To wit: This guy who honed unprincipled attack advertising into the GOP's main mantra, told the Buckhead crowd that "we need to break out of attack ads," and then mused that you can't give an "answer to Iraq in 30 seconds." But, of course, Newt does what he denounces. Two weeks ago, on Fox News, he told Chris Wallace that the Democrats "will have to explain the cost of defeat," which the Newt defined as the "Iranians [deciding] they can use nuclear weapons." If the Democrats want to explain their position, Newt has a solution: He has recently called for eviscerating the First Amendment's free speech guarantees as too cumbersome.

Newt's main message was on education, and I'm sure he'll have at least one supporter for his plan: my son Adam. Gingrich proposed paying kids to go to school (I am not making this up), as long as they get A's and B's. Adam has long contended he should be paid, and considering Newt's general lack of morality, he probably stole that idea from my kid.

Just as Newt's 1994 "Contract on," er, I mean "for America" was a Trojan horse to allow corporate depredations on the environment and the middle class, his current programs are baby wooden ponies concealing corrosive intents. He glides easily from subject to subject, offering amazing statistics, many of which are false (e.g., claiming a majority of Americans don't support withdrawal from Iraq). He told the crowd he has an "entrepreneurial" scheme for saving the environment, and that he wants an "American solution on a bipartisan basis" for the economy.

Down at the Gold Dome, the legislators are true Newt believers. They're pushing the "Segregation Academy and Religious Nutcase Relief Act of 2007," otherwise known as Senate President Pro Tem Eric Johnson's scheme to undermine public education via vouchers. Johnson is Newt-class craven in using disabled children as his Trojan horse. The truth is that there will be a stampede of wealthy, white parents who discover little Timmy has "special needs." The vouchers will allow Timmy to attend a private school that likely won't have any facilities for disabled kids -- but it won't have any poor people or minorities, either. And it will teach creationism and other superstitions as "science."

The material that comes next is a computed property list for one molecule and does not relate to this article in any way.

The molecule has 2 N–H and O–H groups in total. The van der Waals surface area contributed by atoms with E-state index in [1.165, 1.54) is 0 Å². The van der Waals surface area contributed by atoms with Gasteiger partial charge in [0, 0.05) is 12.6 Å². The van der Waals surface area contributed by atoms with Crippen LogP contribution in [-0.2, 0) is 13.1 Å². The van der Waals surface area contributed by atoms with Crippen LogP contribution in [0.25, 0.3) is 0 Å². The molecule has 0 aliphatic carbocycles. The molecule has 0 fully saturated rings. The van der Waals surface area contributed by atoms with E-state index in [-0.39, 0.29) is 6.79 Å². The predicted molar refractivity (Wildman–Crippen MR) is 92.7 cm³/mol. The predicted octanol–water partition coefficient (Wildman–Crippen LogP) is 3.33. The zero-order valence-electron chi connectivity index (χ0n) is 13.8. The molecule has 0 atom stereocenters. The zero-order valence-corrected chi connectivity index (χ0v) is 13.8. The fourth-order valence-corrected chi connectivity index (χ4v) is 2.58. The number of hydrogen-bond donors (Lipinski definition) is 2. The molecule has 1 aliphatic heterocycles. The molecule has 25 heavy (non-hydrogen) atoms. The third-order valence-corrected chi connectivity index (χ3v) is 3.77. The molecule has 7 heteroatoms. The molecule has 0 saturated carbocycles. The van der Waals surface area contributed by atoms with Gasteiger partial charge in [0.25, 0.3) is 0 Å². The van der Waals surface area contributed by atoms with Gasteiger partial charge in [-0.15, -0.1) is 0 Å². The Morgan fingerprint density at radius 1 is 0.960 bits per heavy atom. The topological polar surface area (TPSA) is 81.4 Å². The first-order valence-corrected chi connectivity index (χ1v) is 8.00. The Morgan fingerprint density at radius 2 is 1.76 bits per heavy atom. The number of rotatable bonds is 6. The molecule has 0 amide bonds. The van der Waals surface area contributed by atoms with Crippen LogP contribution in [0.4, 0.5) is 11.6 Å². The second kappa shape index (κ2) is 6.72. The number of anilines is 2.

Newt's most publicized foray in recent weeks has been in health insurance. Keep in mind that in the last five years, corporate profits and the prices for housing and other essentials have soared, while middle-class incomes have been stagnant. For Newt and his GOP acolytes in the Georgia Assembly, that just isn't enough. The true goal of their health "reform" measures is to free companies from providing medical insurance, and dump the cost on the already economically devastated employees. Put another way, Newt's vision of medical care is as a privilege enjoyed by the wealthy and an increasingly unaffordable luxury for everyone else. The rich live, the poor die.

Well, maybe I've proved myself wrong. I razzed Eaves over his Republicans-are-deadly commercial. Maybe what Andy Young said in Eaves' radio spot is correct: Our lives are endangered by at least some Newtian members of the GOP.